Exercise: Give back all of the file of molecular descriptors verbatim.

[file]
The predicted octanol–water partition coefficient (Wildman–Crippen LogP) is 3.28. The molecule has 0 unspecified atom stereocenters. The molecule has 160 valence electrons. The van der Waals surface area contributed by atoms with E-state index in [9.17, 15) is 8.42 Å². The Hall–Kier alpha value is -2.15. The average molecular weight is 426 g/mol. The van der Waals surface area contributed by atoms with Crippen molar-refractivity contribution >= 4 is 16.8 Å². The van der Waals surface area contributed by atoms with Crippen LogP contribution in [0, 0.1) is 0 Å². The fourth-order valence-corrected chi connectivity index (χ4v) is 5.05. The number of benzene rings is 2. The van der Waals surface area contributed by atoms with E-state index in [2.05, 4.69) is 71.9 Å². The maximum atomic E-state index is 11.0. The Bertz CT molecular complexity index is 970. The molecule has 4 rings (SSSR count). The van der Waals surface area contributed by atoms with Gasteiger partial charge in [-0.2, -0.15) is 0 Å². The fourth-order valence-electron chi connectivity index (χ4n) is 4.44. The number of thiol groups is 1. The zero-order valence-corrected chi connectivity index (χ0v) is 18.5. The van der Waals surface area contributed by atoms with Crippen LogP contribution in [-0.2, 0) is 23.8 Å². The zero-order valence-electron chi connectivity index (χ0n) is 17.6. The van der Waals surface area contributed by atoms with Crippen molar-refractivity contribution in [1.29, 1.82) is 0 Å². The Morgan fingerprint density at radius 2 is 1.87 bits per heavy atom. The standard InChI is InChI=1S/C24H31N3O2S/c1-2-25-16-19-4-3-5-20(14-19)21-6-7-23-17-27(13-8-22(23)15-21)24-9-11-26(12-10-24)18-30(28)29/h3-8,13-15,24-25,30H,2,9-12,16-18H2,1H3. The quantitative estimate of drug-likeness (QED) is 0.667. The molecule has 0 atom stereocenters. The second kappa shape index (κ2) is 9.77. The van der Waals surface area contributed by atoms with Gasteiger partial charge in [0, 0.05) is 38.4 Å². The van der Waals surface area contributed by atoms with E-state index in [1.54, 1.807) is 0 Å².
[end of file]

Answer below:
The predicted octanol–water partition coefficient (Wildman–Crippen LogP) is 3.28. The molecule has 0 unspecified atom stereocenters. The molecule has 160 valence electrons. The van der Waals surface area contributed by atoms with E-state index in [9.17, 15) is 8.42 Å². The Hall–Kier alpha value is -2.15. The average molecular weight is 426 g/mol. The van der Waals surface area contributed by atoms with Crippen molar-refractivity contribution >= 4 is 16.8 Å². The van der Waals surface area contributed by atoms with Crippen LogP contribution in [0, 0.1) is 0 Å². The fourth-order valence-corrected chi connectivity index (χ4v) is 5.05. The number of benzene rings is 2. The van der Waals surface area contributed by atoms with E-state index in [2.05, 4.69) is 71.9 Å². The maximum atomic E-state index is 11.0. The Bertz CT molecular complexity index is 970. The molecule has 4 rings (SSSR count). The van der Waals surface area contributed by atoms with Gasteiger partial charge in [-0.2, -0.15) is 0 Å². The fourth-order valence-electron chi connectivity index (χ4n) is 4.44. The number of thiol groups is 1. The zero-order valence-corrected chi connectivity index (χ0v) is 18.5. The van der Waals surface area contributed by atoms with Crippen LogP contribution in [-0.2, 0) is 23.8 Å². The zero-order valence-electron chi connectivity index (χ0n) is 17.6. The van der Waals surface area contributed by atoms with Crippen molar-refractivity contribution in [1.29, 1.82) is 0 Å². The Morgan fingerprint density at radius 2 is 1.87 bits per heavy atom. The standard InChI is InChI=1S/C24H31N3O2S/c1-2-25-16-19-4-3-5-20(14-19)21-6-7-23-17-27(13-8-22(23)15-21)24-9-11-26(12-10-24)18-30(28)29/h3-8,13-15,24-25,30H,2,9-12,16-18H2,1H3. The quantitative estimate of drug-likeness (QED) is 0.667. The molecule has 0 atom stereocenters. The second kappa shape index (κ2) is 9.77. The van der Waals surface area contributed by atoms with Gasteiger partial charge in [0, 0.05) is 38.4 Å². The van der Waals surface area contributed by atoms with E-state index in [1.54, 1.807) is 0 Å².